The Annotated Ramsar List: Paraguay

20/10/2003

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The Annotated Ramsar List of Wetlands of International Importance

PARAGUAY

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The Convention on Wetlands came into force for Paraguay on 7 October 1995. Paraguay presently has 6 sites designated as Wetlands of International Importance, with a surface area of 785,970 hectares.

site; date of designation; region, province, state; surface area; coordinates
site; date de désignation; région, province, état; superficie; coordonnées
sitios; fecha de designación; región, provincia, estado; área; coordenadas

Estero Milagro. 07/06/95; San Pedro; 25,000 ha; 23º34’S 057º22’W. National Park. The area is characterized by natural grasslands, low forests, wooded savannas and gallery forest, swamps, small marshes, and a great diversity of plant species. The aggregation of lagoons and marshes on calcareous soils, with characteristic plants, are the only formations of this kind in the country. The site provides important aquatic habitat for migratory birds and other animals associated with aquatic environments, as well as habitat for the survival of several rare species and threatened species of plants. The area is used by the local population for agriculture, ranching, exploitation of forest resources, subsistence hunting, and fishing. Ramsar site no. 731. Most recent RIS information: 1995.

Lago Ypoá. 07/06/95; Paraguari, Ñeembucú, Central; 100,000 ha; 26º30’S 057º33’W. National Park. An area of extensive, shallow, clustered lakes (esterales) with floating mats of vegetation, some supporting small trees and fauna. Esterales are interspersed with forested islands, savannah, rocky areas, and streams. This site provides excellent wildlife habitat and is one of the most important aquatic environments in Paraguay, important for several threatened species, migrating birds, and five species of threatened plants. Timber cutting and livestock rearing occur in the site, while extensive ranching occurs in the surrounding area. Ramsar site no. 728. Most recent RIS information: 1995.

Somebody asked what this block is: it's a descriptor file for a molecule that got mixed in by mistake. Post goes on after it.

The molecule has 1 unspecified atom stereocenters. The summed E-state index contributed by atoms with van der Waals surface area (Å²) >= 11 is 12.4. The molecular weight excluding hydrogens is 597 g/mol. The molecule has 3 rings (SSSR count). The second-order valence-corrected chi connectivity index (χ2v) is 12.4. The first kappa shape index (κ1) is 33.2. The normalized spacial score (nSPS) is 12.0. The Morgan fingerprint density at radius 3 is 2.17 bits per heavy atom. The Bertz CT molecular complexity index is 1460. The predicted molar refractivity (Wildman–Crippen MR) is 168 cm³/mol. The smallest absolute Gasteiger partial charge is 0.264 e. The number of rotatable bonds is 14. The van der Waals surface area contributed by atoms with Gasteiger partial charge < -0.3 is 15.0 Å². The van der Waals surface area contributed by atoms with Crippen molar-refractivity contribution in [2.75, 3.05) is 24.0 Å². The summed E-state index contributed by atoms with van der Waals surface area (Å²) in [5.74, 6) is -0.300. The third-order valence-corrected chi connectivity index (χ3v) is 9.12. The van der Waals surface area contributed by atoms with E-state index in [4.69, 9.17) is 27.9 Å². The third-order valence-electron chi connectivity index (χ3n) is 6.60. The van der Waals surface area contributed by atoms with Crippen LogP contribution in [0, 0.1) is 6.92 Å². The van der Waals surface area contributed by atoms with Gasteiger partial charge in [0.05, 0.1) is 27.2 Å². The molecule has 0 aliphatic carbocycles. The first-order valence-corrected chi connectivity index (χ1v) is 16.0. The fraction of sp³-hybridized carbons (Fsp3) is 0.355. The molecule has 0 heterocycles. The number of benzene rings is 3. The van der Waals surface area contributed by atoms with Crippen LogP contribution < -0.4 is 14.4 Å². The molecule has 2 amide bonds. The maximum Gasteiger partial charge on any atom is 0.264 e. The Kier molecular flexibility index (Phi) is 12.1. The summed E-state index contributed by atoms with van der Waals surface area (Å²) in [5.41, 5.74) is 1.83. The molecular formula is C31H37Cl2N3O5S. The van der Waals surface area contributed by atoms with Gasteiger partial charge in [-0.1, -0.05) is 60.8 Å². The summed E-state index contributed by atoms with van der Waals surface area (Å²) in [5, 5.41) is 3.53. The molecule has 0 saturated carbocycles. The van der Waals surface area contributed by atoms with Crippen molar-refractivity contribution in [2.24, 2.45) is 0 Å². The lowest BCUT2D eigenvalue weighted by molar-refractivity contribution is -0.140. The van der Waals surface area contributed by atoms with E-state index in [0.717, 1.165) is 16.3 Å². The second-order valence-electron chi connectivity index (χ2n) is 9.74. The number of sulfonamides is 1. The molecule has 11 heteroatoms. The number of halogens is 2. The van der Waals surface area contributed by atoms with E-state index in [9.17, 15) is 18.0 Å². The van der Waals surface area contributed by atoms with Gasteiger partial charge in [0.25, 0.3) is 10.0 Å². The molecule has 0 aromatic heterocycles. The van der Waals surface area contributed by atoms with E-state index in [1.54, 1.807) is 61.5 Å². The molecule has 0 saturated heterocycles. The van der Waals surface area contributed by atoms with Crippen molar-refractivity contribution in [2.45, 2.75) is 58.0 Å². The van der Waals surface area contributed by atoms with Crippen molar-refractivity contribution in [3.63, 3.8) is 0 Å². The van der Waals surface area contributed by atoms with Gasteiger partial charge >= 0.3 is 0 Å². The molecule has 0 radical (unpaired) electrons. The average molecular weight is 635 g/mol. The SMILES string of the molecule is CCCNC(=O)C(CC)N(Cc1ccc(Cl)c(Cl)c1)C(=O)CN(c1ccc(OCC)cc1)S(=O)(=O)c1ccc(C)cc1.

Laguna Chaco Lodge. 20/10/2003; Presidente Hayes; 2,500 ha; 22º17'S, 059º18'W. Private reserve. The largest of the water bodies in the lake system of the Central Chaco. Chaco Lodge is a saltwater lake with sharp level fluctuations surrounded by xerophytic woods and shrubs and halophytic vegetation. The site is one of the few relatively undisturbed natural areas in the Chaco, hosting an impressive biodiversity, including the endangered Chacoan Peccary Catagonus wagneri and the Brazilian Tapir Tapirus terrestris. Several wintering shorebird species are abundant, with up to 25,000 Wilson's Phalaropes Phalaropus tricolor, 4,000 White Rumped Sandpipers Calidris fuscicollis, and 3,000 Pectoral Sandpipers Calidris melanotos, all of them figures above 1% threshold. The same is true for the Chilean Flamingos Phoenicopterus chilensis, which are regular on the site. Chaco Lodge is entirely devoted to conservation and small scale ecotourism, and hunting and cattle ranching pressures from the surrounding area are very limited. The greatest threat, however, comes from the intense drought affecting the region the past few years. The site designation was carried out with support of the NGO Fundación DeSdelChaco. Ramsar Site No. 1330. Most recent RIS information: 2003.